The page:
When I visit a museum, I want to be educated through exhibits AND experiences and that’s precisely why Chicago’s Museum of Science and Industry is one of my favorites.
As the largest science center in the Western Hemisphere, the five-story museum, which has almost 400,000 square feet of exhibit space, is housed in the only building still remaining from the 1893 World’s Columbian Exposition. But even with thousands of artifacts and hundreds of exhibits to look at, the very fact that you can reach out and touch so much of what’s there is what makes this museum stand out above others.
Are you fascinated by things like lightning, avalanches and tornadoes? The 26,000-square-foot Science Storms exhibit, located on the museum’s main level, provides scientific yet easy-to-understand explanations for some of nature’s most awe-inspiring phenomena. In addition to learning about fire, sunlight and atoms in motion, guests can actually create a tsunami in a 30-foot wave tank.
If you have the time to wait in line, I recommend sampling the tornado exhibit. By using specialized controls, visitors can actually manage a 40-foot twister by manipulating its air flow.
You can also take a turn at building an electric motor.
Silver Streak: Pioneer Zephyr
Transportation enthusiasts should be sure to visit All Aboard the Silver Streak: Pioneer Zephyr, a 20-minute guided experience that recounts Pioneer Zephyr’s 1934 trip from Denver to Chicago that marked America’s first diesel-electric, streamlined stainless steel passenger trip.
Guests who visit this exhibit, located in the Museum of Science and Industry’s Entry Hall, are able to explore the train’s baggage, smoking, passenger and observation compartments and partake of interactive demonstrations on diesel-electric transmissions, compression ignition, center of gravity and streamlining.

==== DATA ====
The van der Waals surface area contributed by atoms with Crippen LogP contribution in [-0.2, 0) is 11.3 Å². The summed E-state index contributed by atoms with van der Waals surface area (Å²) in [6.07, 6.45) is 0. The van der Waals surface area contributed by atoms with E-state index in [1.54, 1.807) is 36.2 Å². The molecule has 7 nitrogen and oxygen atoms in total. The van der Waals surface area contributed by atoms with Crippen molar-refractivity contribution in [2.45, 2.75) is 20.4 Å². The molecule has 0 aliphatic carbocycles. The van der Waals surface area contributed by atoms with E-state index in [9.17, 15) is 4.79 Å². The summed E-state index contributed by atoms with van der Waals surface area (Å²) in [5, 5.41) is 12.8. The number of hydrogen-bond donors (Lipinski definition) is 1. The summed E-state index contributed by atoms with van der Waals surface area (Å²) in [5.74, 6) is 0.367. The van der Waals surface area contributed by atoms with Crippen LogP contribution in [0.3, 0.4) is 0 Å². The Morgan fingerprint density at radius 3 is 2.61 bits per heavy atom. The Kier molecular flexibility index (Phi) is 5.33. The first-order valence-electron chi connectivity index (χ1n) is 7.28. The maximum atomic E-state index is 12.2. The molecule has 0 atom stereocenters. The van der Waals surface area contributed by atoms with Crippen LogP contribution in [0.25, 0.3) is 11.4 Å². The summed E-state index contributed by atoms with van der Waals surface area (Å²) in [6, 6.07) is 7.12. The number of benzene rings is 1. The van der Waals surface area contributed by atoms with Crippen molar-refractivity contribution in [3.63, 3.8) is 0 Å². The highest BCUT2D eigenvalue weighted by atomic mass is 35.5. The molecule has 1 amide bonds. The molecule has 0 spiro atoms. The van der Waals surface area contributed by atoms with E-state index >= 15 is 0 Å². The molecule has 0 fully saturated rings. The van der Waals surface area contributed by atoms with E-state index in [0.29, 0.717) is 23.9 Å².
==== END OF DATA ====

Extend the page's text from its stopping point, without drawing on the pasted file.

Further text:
A definite “must-do,” the Earth Revealed exhibit, which can be found on the museum’s main level, consists of a suspended solid carbon fiber globe that is six foot in diameter. The sphere is illuminated by video projectors that transform it into an animated, revolving projection screen which ultimately depicts Earth as a living system.
Thanks to data provided by the National Oceanic and Atmospheric Administration, visitors can observe, almost in real time, the flow of ocean currents and storm formations that result from changing temperatures. Facilitated shows take place several times each day.
Coal Mine has been a permanent exhibit at the museum since 1933 and was the facility’s first interactive experience to be featured there. The 30-minute excursion, found on the main level, provides an up-close look at the evolution of technology associated with the U.S. mining industry. During the narrated trip, guests visit a mine shaft and learn about the mining process from loading underground trains to weighing materials and transporting things to the surface. You’ll also be able to examine fossils imbedded in shale.